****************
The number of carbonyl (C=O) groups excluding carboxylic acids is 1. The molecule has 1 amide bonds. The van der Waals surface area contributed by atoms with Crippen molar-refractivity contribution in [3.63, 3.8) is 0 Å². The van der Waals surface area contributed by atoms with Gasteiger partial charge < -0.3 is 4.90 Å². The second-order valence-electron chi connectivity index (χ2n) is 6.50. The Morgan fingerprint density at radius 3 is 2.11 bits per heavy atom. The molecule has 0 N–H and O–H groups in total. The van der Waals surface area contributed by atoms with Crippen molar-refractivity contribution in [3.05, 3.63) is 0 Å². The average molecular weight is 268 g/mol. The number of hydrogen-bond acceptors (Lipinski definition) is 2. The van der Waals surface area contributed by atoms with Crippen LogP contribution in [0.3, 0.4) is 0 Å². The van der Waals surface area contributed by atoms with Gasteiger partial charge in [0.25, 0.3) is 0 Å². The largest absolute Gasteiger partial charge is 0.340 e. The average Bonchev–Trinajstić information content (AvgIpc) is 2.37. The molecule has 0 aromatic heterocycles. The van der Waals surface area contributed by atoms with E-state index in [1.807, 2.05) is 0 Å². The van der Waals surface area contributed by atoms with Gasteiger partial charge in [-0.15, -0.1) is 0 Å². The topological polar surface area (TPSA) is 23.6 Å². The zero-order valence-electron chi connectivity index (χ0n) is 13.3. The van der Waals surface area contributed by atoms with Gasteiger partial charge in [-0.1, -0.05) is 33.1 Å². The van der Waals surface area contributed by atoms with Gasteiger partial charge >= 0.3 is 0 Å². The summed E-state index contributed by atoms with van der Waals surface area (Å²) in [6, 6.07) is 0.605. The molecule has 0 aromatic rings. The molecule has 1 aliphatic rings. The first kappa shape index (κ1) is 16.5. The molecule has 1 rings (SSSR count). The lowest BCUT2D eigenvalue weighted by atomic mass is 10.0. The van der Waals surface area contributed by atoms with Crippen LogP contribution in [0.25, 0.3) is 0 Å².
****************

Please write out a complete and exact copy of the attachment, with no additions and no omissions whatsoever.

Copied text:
The number of carbonyl (C=O) groups excluding carboxylic acids is 1. The molecule has 1 amide bonds. The van der Waals surface area contributed by atoms with Crippen molar-refractivity contribution in [3.63, 3.8) is 0 Å². The van der Waals surface area contributed by atoms with Gasteiger partial charge < -0.3 is 4.90 Å². The second-order valence-electron chi connectivity index (χ2n) is 6.50. The Morgan fingerprint density at radius 3 is 2.11 bits per heavy atom. The molecule has 0 N–H and O–H groups in total. The van der Waals surface area contributed by atoms with Crippen molar-refractivity contribution in [3.05, 3.63) is 0 Å². The average molecular weight is 268 g/mol. The number of hydrogen-bond acceptors (Lipinski definition) is 2. The van der Waals surface area contributed by atoms with Crippen LogP contribution in [0.3, 0.4) is 0 Å². The van der Waals surface area contributed by atoms with Gasteiger partial charge in [0.25, 0.3) is 0 Å². The largest absolute Gasteiger partial charge is 0.340 e. The average Bonchev–Trinajstić information content (AvgIpc) is 2.37. The molecule has 0 aromatic heterocycles. The van der Waals surface area contributed by atoms with E-state index in [1.807, 2.05) is 0 Å². The van der Waals surface area contributed by atoms with Gasteiger partial charge in [-0.15, -0.1) is 0 Å². The topological polar surface area (TPSA) is 23.6 Å². The zero-order valence-electron chi connectivity index (χ0n) is 13.3. The van der Waals surface area contributed by atoms with Gasteiger partial charge in [-0.1, -0.05) is 33.1 Å². The van der Waals surface area contributed by atoms with Gasteiger partial charge >= 0.3 is 0 Å². The summed E-state index contributed by atoms with van der Waals surface area (Å²) in [6, 6.07) is 0.605. The molecule has 0 aromatic rings. The molecule has 1 aliphatic rings. The first kappa shape index (κ1) is 16.5. The molecule has 1 rings (SSSR count). The lowest BCUT2D eigenvalue weighted by atomic mass is 10.0. The van der Waals surface area contributed by atoms with Crippen LogP contribution in [0.25, 0.3) is 0 Å².